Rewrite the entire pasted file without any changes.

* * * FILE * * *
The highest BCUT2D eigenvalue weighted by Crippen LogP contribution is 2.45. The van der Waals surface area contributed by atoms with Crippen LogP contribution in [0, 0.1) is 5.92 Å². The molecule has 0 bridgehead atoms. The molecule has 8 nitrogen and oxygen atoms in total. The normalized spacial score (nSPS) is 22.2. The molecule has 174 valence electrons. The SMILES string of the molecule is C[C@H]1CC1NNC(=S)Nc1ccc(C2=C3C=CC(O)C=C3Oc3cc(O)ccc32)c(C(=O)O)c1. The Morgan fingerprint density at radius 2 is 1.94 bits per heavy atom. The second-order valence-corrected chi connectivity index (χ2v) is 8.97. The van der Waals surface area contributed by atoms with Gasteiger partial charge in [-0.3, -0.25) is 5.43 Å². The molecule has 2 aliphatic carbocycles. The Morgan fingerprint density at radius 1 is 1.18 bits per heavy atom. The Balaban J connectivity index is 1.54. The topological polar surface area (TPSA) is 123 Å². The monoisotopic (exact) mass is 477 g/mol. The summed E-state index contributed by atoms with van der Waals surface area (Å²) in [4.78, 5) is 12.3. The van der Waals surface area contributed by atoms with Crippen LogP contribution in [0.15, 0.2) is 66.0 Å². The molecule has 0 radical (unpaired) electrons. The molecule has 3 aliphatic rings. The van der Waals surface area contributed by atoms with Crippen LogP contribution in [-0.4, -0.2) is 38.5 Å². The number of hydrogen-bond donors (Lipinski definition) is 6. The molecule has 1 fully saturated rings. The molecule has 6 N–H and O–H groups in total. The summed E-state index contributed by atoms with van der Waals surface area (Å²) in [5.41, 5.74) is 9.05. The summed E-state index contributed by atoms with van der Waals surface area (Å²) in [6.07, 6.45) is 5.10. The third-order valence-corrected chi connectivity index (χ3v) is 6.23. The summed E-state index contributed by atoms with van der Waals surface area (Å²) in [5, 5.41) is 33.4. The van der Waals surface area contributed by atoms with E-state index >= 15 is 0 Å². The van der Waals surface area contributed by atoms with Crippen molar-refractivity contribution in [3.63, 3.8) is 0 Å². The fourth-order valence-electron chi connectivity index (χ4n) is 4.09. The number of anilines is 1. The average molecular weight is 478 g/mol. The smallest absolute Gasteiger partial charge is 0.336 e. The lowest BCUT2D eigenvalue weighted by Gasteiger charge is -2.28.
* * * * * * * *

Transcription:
The highest BCUT2D eigenvalue weighted by Crippen LogP contribution is 2.45. The van der Waals surface area contributed by atoms with Crippen LogP contribution in [0, 0.1) is 5.92 Å². The molecule has 0 bridgehead atoms. The molecule has 8 nitrogen and oxygen atoms in total. The normalized spacial score (nSPS) is 22.2. The molecule has 174 valence electrons. The SMILES string of the molecule is C[C@H]1CC1NNC(=S)Nc1ccc(C2=C3C=CC(O)C=C3Oc3cc(O)ccc32)c(C(=O)O)c1. The Morgan fingerprint density at radius 2 is 1.94 bits per heavy atom. The second-order valence-corrected chi connectivity index (χ2v) is 8.97. The van der Waals surface area contributed by atoms with Gasteiger partial charge in [-0.3, -0.25) is 5.43 Å². The molecule has 2 aliphatic carbocycles. The Morgan fingerprint density at radius 1 is 1.18 bits per heavy atom. The Balaban J connectivity index is 1.54. The topological polar surface area (TPSA) is 123 Å². The monoisotopic (exact) mass is 477 g/mol. The summed E-state index contributed by atoms with van der Waals surface area (Å²) in [4.78, 5) is 12.3. The van der Waals surface area contributed by atoms with Crippen LogP contribution in [0.15, 0.2) is 66.0 Å². The molecule has 0 radical (unpaired) electrons. The molecule has 3 aliphatic rings. The van der Waals surface area contributed by atoms with Crippen LogP contribution in [-0.4, -0.2) is 38.5 Å². The number of hydrogen-bond donors (Lipinski definition) is 6. The molecule has 1 fully saturated rings. The molecule has 6 N–H and O–H groups in total. The summed E-state index contributed by atoms with van der Waals surface area (Å²) in [5.41, 5.74) is 9.05. The summed E-state index contributed by atoms with van der Waals surface area (Å²) in [6.07, 6.45) is 5.10. The third-order valence-corrected chi connectivity index (χ3v) is 6.23. The summed E-state index contributed by atoms with van der Waals surface area (Å²) in [5, 5.41) is 33.4. The van der Waals surface area contributed by atoms with E-state index >= 15 is 0 Å². The van der Waals surface area contributed by atoms with Crippen molar-refractivity contribution in [3.63, 3.8) is 0 Å². The fourth-order valence-electron chi connectivity index (χ4n) is 4.09. The number of anilines is 1. The average molecular weight is 478 g/mol. The smallest absolute Gasteiger partial charge is 0.336 e. The lowest BCUT2D eigenvalue weighted by Gasteiger charge is -2.28.